Hospitals’ High Antibiotic Use May Boost Germs’ Resistance — Study

On 09/Oct/2014 / In Medical News

About half of all United States hospital patients receive antibiotics, and these drugs are commonly the ones more likely to promote the growth of antibiotic-resistant bacteria, a new study found.
“This is where the bad bugs spread, in the hospitals, because so many people are receiving antibiotics, and one of the only things that can spread are the antibiotic-resistant bugs,” said Dr. Eli Perencevich, an infectious disease epidemiologist at the University of Iowa Carver College of Medicine.
“We have to figure out better ways to reduce excess antibiotic use, and one way to do that is to get better at making diagnoses,” he added.
The study identified how many of more than 11,000 patients received antibiotics on a given day at one of 183 hospitals throughout the United States in 2011. The researchers found that 50 per cent of these patients got at least one antibiotic, and about half of those patients received two or more antibiotics.
The study, led by researchers at the US Centres for Disease Control and Prevention, was published in the Journal of the American Medical Association. The CDC also funded the study.
The most common reasons for the antibiotics were lower respiratory tract infections, followed by urinary tract infections and skin or soft tissue infections. About 76 per cent of the patients received antibiotics to treat infections, and about 19 per cent received them to reduce the risk of infection during surgeries, the study found.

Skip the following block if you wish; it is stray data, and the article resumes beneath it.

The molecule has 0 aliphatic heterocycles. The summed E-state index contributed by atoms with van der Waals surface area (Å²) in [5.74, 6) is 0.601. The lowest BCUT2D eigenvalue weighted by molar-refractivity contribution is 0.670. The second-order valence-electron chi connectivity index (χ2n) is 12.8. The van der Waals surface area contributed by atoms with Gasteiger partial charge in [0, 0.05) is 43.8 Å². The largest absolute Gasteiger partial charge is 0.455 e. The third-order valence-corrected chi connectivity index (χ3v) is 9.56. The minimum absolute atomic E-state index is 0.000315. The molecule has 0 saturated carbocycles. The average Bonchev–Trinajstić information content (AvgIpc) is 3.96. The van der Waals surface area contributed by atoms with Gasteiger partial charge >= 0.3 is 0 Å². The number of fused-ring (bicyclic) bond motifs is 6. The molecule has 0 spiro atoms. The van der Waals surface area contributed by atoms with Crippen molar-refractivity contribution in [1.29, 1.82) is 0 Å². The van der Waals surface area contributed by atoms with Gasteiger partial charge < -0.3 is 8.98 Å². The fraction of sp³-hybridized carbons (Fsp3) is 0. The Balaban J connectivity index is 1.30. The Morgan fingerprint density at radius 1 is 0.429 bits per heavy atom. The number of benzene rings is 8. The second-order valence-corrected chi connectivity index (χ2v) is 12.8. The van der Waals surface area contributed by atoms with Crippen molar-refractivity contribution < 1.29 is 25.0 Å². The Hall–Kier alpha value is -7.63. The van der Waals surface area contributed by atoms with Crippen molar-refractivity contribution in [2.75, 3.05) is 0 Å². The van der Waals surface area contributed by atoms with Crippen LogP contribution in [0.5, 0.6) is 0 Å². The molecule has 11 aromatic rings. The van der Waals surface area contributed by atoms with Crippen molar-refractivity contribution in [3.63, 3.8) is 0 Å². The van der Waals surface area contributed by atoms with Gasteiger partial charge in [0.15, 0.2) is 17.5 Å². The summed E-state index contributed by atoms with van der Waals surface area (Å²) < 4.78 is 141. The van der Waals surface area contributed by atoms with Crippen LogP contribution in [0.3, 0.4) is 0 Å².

More problematic, however, was that the most commonly used medications were broad-spectrum antibiotics, likely due to “fear of targeting the wrong pathogen or missing a resistant organism, especially in a sick patient,” said Dr. Mary Anne Jackson, director of infectious diseases at Children’s Mercy Hospital and Clinics in Kansas City, Mo.
“There are good bacteria, such as on our skin and in our mouth and intestine, that are normal and vital to keeping us healthy,” Jackson said. An infection, on the other hand, is caused by pathogens, the “bad” bacteria. While narrow-spectrum antibiotics primarily target specific germs — mostly the harmful ones — broad-spectrum antibiotics go after a broader range of bacteria, which can kill helpful bacteria as well.
 
New York Times News Service
 
BY AGENCY REPORTER 

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